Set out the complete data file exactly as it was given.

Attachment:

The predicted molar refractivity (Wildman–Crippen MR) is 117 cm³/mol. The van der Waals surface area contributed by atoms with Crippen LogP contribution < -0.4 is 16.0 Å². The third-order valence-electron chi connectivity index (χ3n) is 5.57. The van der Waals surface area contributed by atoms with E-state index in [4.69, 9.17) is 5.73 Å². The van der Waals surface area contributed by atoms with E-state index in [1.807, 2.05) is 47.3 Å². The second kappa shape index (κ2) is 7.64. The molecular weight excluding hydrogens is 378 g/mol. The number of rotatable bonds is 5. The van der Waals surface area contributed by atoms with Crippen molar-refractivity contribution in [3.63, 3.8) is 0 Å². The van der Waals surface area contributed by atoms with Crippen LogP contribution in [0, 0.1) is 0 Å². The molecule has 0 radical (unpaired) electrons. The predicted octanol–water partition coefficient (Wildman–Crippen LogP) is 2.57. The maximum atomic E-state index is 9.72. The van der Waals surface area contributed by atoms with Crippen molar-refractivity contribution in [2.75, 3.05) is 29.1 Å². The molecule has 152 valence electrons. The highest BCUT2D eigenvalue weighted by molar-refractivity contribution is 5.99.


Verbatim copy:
The predicted molar refractivity (Wildman–Crippen MR) is 117 cm³/mol. The van der Waals surface area contributed by atoms with Crippen LogP contribution < -0.4 is 16.0 Å². The third-order valence-electron chi connectivity index (χ3n) is 5.57. The van der Waals surface area contributed by atoms with E-state index in [4.69, 9.17) is 5.73 Å². The van der Waals surface area contributed by atoms with E-state index in [1.807, 2.05) is 47.3 Å². The second kappa shape index (κ2) is 7.64. The molecular weight excluding hydrogens is 378 g/mol. The number of rotatable bonds is 5. The van der Waals surface area contributed by atoms with Crippen molar-refractivity contribution in [3.63, 3.8) is 0 Å². The van der Waals surface area contributed by atoms with Crippen LogP contribution in [0, 0.1) is 0 Å². The molecule has 0 radical (unpaired) electrons. The predicted octanol–water partition coefficient (Wildman–Crippen LogP) is 2.57. The maximum atomic E-state index is 9.72. The van der Waals surface area contributed by atoms with Crippen molar-refractivity contribution in [2.75, 3.05) is 29.1 Å². The molecule has 152 valence electrons. The highest BCUT2D eigenvalue weighted by molar-refractivity contribution is 5.99.